Myths + Monsters > My Pretties

Excerpts from the curatorial essay written by Léola Le Blanc for Ex Corpore at the Mary E. Black Gallery, Halifax, NS. January 2010.

For the full essay, visit Léola's webpage here: Ex Corpore

Ex Corpore

Pearls on pig gut, flowers and feathers
Fishnet and needles, fur, hair and fabric
Bleached bits of bone and black shiny beads
Corks, doilies, and pink plastic wraps
These are a few of their favourite things

These are not Maria von Trapp’s favourite things. These are some of Carol Collicutt’s and WhiteFeather’s favoured things in their collaborative exhibition entitled Ex Corpore. Loosely translated, Ex implies ‘out of’ or ‘from’, and Corpore denotes body. Either one, ‘out of body’ or ‘from the body’, defines a relationship to the body and is a suitable title highlighting how we may engage in creating and maintaining a sense of self. The human body is a contentious object, surprisingly strong given its calcium based construct and housed in flesh, fluids and hair and bearing the heavy load of social, cultural and political baggage. What Collicutt and WhiteFeather choose to present is strongly visceral, vacillating between allure and repulsion. Conventionally lovely, endearing objects - dolls, embroidery hoops, a wedding dress – have been cleaved from their habitual loci of innocence, whimsy and fancy and transcribed into a space reminiscent of a 17th and 18th century cabinet of curiosities. Ex Corpore is evocative of Frankenstein’s laboratory where the genesis of hybrids and chimera propagate. Frankenstein was a creator. He created a monster. However, the Grand creator, Mary Shelley, crafted both horrors, Frankenstein and his fiend, in an eloquent literary form. Similarly, Ex Corpore’s creators do both, that is to say breathe life into seemingly repulsive entities fabricated from discarded, organic and inorganic detritus while orchestrating an exhibition that is disturbing yet provocative. These elements are reprehensible in their material history, yet captivating in their ability to seduce and beguile us.


When I think of little dolls I think big head and eyes, infantile body, cuddly, soft little garments… WhiteFeather’s ‘little dolls’ are the antithesis of sweet little Baby Jane. True, they are similar in stature, have two arms and legs, most of time. However, the similarity stops there. Their little heads, mostly swathed in fishnet hosiery, are sightless; their eye sockets are empty. But are they blind? As spectators we are the ones compelled not only to look at but into these repugnant little creatures. These anthropomorphic beings are stitched-up from human hair, bones, fur, corncobs, corks, doilies, hosiery, tulle, parts of a pink plastic umbrella, and fabric reminiscent of toile de Jouy. One would think that the latter would infuse the little creatures, which are genderless, with feminine attributes. No, these little dolls are more the type Wednesday, the younger of the Adams family’s little cherub, would have concocted in her bedroom laboratory. However, WhiteFeather’s creatures, although repugnant, go beyond revulsion. They are affective. By piecing together tossed, lost, and discarded materials, WhiteFeather transmogrifies disparate, disembodied objects and breathes a renewed life into her entities. We do end up looking into them, gazing intently with and for our needs, hopes and desires concerning issues, both psychologically and physically, of the now and after, of immortality.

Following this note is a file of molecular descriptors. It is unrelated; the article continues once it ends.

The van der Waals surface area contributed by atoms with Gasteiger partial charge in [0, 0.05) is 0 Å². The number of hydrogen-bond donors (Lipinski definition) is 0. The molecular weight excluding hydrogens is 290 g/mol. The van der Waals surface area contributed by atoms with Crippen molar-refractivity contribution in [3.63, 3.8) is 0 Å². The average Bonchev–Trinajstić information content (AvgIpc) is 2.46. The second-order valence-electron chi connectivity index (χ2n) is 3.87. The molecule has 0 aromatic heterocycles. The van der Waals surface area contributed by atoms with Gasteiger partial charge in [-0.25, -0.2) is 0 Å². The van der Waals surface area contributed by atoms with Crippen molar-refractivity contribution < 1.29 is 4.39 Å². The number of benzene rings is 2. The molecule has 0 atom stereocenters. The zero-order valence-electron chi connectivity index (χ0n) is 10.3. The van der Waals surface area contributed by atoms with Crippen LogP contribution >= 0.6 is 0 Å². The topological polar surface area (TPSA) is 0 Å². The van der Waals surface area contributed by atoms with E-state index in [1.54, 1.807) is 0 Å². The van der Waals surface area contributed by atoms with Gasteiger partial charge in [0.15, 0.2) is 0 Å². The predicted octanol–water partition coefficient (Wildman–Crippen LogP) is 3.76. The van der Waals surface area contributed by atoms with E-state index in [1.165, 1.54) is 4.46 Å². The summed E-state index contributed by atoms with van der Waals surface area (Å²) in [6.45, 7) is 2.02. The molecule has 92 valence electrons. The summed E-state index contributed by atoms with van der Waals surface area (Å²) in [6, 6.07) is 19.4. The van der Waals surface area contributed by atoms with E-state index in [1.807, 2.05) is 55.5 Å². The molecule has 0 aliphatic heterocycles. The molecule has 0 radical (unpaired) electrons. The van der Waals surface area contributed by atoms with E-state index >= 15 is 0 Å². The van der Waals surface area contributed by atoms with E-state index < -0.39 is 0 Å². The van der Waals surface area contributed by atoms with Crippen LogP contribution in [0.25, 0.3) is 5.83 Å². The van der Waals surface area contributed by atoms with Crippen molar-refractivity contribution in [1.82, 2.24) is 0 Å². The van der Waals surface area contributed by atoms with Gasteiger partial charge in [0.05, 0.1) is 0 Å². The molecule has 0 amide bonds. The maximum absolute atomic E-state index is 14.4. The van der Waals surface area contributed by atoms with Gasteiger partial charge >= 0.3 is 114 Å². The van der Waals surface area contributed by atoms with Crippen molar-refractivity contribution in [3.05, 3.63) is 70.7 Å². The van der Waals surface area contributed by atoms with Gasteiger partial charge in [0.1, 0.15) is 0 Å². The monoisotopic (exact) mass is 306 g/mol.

Ex Corpore is a symbiotic relationship between Carol Collicutt and WhiteFeather... WhiteFeather concocts creatures resembling what most of us would think of as voodoo dolls, effigies, or idols. They are for the most part miniscule humanoids with the exception of Alma, which is a full-scale female entity. These little creatures are highly sophisticated in their make-up: with their imprinted toile waxed skin they resemble highly tattooed wild beings that parade themselves in lacy garments and see-through plastic dresses, showing mostly their bare baby doll limbs, some fabricated out of bone, chair spindles or cork. They are extremely freakish and sinister, yet they beguile us. They bewitch us through a reciprocal demand that we possess them as they possess us. The attraction is partly based in our unfulfilled concerns on the subject of loss and desire. The strength of this motley crew comes from their potential in providing mechanisms to cope with fears concerning the confrontations between life and death, body and spirit, private and the public. What WhiteFeather offers us are anthropomorphic vessels that may fulfill and assuage these needs in ways unorthodox and often resisted in established scientific and religious doctrines.

For the full essay, visit Léola's webpage here: Ex Corpore

Curatorial essay for Ex Corpore